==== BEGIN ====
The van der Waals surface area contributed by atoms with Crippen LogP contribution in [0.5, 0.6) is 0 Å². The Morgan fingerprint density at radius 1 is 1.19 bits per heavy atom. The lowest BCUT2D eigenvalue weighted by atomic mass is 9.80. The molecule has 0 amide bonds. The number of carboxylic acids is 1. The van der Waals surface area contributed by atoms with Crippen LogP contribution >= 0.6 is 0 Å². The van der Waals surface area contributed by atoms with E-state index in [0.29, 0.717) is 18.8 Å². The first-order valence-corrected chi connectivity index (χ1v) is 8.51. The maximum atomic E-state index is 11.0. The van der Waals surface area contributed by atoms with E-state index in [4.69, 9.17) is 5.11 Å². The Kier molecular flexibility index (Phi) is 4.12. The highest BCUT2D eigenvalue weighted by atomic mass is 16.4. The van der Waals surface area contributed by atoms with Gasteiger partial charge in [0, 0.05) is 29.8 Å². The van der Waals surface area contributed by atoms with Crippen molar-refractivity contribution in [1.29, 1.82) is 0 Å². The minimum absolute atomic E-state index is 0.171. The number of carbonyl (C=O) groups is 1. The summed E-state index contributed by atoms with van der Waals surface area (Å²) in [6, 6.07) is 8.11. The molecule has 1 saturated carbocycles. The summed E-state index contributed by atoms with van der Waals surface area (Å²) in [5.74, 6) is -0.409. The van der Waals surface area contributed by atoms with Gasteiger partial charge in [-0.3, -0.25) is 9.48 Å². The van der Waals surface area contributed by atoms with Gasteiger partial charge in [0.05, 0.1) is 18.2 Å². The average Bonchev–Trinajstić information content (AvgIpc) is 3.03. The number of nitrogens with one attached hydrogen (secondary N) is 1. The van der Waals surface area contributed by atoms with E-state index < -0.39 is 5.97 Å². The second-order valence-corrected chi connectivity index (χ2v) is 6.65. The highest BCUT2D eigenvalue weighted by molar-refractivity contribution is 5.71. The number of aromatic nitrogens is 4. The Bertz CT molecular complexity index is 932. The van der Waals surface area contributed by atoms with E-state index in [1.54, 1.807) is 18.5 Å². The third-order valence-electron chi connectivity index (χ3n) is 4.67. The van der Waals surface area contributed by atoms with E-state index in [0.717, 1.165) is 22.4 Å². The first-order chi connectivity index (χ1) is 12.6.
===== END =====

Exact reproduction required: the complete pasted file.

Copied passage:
The van der Waals surface area contributed by atoms with Crippen LogP contribution in [0.5, 0.6) is 0 Å². The Morgan fingerprint density at radius 1 is 1.19 bits per heavy atom. The lowest BCUT2D eigenvalue weighted by atomic mass is 9.80. The molecule has 0 amide bonds. The number of carboxylic acids is 1. The van der Waals surface area contributed by atoms with Crippen LogP contribution >= 0.6 is 0 Å². The van der Waals surface area contributed by atoms with E-state index in [0.29, 0.717) is 18.8 Å². The first-order valence-corrected chi connectivity index (χ1v) is 8.51. The maximum atomic E-state index is 11.0. The van der Waals surface area contributed by atoms with E-state index in [4.69, 9.17) is 5.11 Å². The Kier molecular flexibility index (Phi) is 4.12. The highest BCUT2D eigenvalue weighted by atomic mass is 16.4. The van der Waals surface area contributed by atoms with Gasteiger partial charge in [0, 0.05) is 29.8 Å². The van der Waals surface area contributed by atoms with Crippen molar-refractivity contribution in [1.29, 1.82) is 0 Å². The minimum absolute atomic E-state index is 0.171. The number of carbonyl (C=O) groups is 1. The summed E-state index contributed by atoms with van der Waals surface area (Å²) in [6, 6.07) is 8.11. The molecule has 1 saturated carbocycles. The summed E-state index contributed by atoms with van der Waals surface area (Å²) in [5.74, 6) is -0.409. The van der Waals surface area contributed by atoms with Gasteiger partial charge in [-0.3, -0.25) is 9.48 Å². The van der Waals surface area contributed by atoms with Gasteiger partial charge in [0.05, 0.1) is 18.2 Å². The average Bonchev–Trinajstić information content (AvgIpc) is 3.03. The number of nitrogens with one attached hydrogen (secondary N) is 1. The van der Waals surface area contributed by atoms with E-state index < -0.39 is 5.97 Å². The second-order valence-corrected chi connectivity index (χ2v) is 6.65. The highest BCUT2D eigenvalue weighted by molar-refractivity contribution is 5.71. The number of aromatic nitrogens is 4. The Bertz CT molecular complexity index is 932. The van der Waals surface area contributed by atoms with E-state index in [1.54, 1.807) is 18.5 Å². The third-order valence-electron chi connectivity index (χ3n) is 4.67. The van der Waals surface area contributed by atoms with E-state index in [0.717, 1.165) is 22.4 Å². The first-order chi connectivity index (χ1) is 12.6.